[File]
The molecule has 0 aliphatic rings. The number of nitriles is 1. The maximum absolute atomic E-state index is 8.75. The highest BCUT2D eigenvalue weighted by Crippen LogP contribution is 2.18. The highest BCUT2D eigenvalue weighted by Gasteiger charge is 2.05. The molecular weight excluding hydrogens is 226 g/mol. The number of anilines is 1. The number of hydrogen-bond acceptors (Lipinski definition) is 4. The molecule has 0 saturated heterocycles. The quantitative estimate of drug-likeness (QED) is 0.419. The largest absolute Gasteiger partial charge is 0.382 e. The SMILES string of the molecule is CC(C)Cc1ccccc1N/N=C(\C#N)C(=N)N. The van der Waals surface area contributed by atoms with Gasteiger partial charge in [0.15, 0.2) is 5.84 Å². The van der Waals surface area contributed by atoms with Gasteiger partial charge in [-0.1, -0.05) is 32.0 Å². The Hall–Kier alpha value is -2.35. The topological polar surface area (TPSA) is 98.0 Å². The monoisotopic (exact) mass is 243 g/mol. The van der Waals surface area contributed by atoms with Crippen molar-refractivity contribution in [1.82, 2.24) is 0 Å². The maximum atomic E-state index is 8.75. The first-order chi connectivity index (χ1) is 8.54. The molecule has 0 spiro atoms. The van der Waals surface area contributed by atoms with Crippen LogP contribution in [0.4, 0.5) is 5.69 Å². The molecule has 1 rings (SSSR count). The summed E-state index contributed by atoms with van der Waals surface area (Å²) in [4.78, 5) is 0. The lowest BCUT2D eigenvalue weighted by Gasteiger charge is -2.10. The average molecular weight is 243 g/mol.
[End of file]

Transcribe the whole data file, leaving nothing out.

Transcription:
The molecule has 0 aliphatic rings. The number of nitriles is 1. The maximum absolute atomic E-state index is 8.75. The highest BCUT2D eigenvalue weighted by Crippen LogP contribution is 2.18. The highest BCUT2D eigenvalue weighted by Gasteiger charge is 2.05. The molecular weight excluding hydrogens is 226 g/mol. The number of anilines is 1. The number of hydrogen-bond acceptors (Lipinski definition) is 4. The molecule has 0 saturated heterocycles. The quantitative estimate of drug-likeness (QED) is 0.419. The largest absolute Gasteiger partial charge is 0.382 e. The SMILES string of the molecule is CC(C)Cc1ccccc1N/N=C(\C#N)C(=N)N. The van der Waals surface area contributed by atoms with Gasteiger partial charge in [0.15, 0.2) is 5.84 Å². The van der Waals surface area contributed by atoms with Gasteiger partial charge in [-0.1, -0.05) is 32.0 Å². The Hall–Kier alpha value is -2.35. The topological polar surface area (TPSA) is 98.0 Å². The monoisotopic (exact) mass is 243 g/mol. The van der Waals surface area contributed by atoms with Crippen molar-refractivity contribution in [1.82, 2.24) is 0 Å². The maximum atomic E-state index is 8.75. The first-order chi connectivity index (χ1) is 8.54. The molecule has 0 spiro atoms. The van der Waals surface area contributed by atoms with Crippen LogP contribution in [0.4, 0.5) is 5.69 Å². The molecule has 1 rings (SSSR count). The summed E-state index contributed by atoms with van der Waals surface area (Å²) in [4.78, 5) is 0. The lowest BCUT2D eigenvalue weighted by Gasteiger charge is -2.10. The average molecular weight is 243 g/mol.